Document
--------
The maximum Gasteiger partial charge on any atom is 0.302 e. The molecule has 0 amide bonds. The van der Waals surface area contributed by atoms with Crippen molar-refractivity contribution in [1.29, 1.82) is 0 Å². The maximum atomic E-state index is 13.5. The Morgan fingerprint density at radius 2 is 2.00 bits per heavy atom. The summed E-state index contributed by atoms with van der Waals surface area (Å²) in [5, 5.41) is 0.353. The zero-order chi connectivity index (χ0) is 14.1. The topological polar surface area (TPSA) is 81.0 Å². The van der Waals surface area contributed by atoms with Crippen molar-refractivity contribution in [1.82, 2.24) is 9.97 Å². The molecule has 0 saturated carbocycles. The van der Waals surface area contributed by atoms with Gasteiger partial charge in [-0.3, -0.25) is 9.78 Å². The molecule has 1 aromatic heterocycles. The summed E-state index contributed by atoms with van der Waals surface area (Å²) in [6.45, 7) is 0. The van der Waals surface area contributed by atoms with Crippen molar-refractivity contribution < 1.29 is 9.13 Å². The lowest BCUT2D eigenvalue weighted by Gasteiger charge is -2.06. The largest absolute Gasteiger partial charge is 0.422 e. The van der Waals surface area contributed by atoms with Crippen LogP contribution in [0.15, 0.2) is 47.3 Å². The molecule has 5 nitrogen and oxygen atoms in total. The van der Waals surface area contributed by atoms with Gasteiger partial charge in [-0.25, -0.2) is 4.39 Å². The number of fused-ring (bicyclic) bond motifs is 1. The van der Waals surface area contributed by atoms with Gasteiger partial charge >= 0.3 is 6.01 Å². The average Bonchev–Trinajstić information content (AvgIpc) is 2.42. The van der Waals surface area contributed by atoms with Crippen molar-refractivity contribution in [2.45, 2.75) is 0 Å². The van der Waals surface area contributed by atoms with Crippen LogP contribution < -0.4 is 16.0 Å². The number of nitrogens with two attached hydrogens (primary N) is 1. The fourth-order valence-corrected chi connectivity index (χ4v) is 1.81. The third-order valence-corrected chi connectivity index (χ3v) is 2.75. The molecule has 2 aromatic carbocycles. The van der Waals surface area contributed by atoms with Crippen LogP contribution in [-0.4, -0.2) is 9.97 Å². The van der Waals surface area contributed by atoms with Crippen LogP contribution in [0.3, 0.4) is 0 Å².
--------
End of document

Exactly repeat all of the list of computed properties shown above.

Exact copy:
The maximum Gasteiger partial charge on any atom is 0.302 e. The molecule has 0 amide bonds. The van der Waals surface area contributed by atoms with Crippen molar-refractivity contribution in [1.29, 1.82) is 0 Å². The maximum atomic E-state index is 13.5. The Morgan fingerprint density at radius 2 is 2.00 bits per heavy atom. The summed E-state index contributed by atoms with van der Waals surface area (Å²) in [5, 5.41) is 0.353. The zero-order chi connectivity index (χ0) is 14.1. The topological polar surface area (TPSA) is 81.0 Å². The van der Waals surface area contributed by atoms with Crippen molar-refractivity contribution in [1.82, 2.24) is 9.97 Å². The molecule has 0 saturated carbocycles. The van der Waals surface area contributed by atoms with Gasteiger partial charge in [-0.3, -0.25) is 9.78 Å². The molecule has 1 aromatic heterocycles. The summed E-state index contributed by atoms with van der Waals surface area (Å²) in [6.45, 7) is 0. The van der Waals surface area contributed by atoms with Crippen molar-refractivity contribution < 1.29 is 9.13 Å². The lowest BCUT2D eigenvalue weighted by Gasteiger charge is -2.06. The largest absolute Gasteiger partial charge is 0.422 e. The van der Waals surface area contributed by atoms with Crippen LogP contribution in [0.15, 0.2) is 47.3 Å². The molecule has 5 nitrogen and oxygen atoms in total. The van der Waals surface area contributed by atoms with Gasteiger partial charge in [-0.25, -0.2) is 4.39 Å². The number of fused-ring (bicyclic) bond motifs is 1. The van der Waals surface area contributed by atoms with Gasteiger partial charge >= 0.3 is 6.01 Å². The average Bonchev–Trinajstić information content (AvgIpc) is 2.42. The van der Waals surface area contributed by atoms with Crippen molar-refractivity contribution in [2.45, 2.75) is 0 Å². The van der Waals surface area contributed by atoms with Crippen LogP contribution < -0.4 is 16.0 Å². The number of nitrogens with two attached hydrogens (primary N) is 1. The fourth-order valence-corrected chi connectivity index (χ4v) is 1.81. The third-order valence-corrected chi connectivity index (χ3v) is 2.75. The molecule has 2 aromatic carbocycles. The van der Waals surface area contributed by atoms with Crippen LogP contribution in [-0.4, -0.2) is 9.97 Å². The van der Waals surface area contributed by atoms with Crippen LogP contribution in [0.3, 0.4) is 0 Å².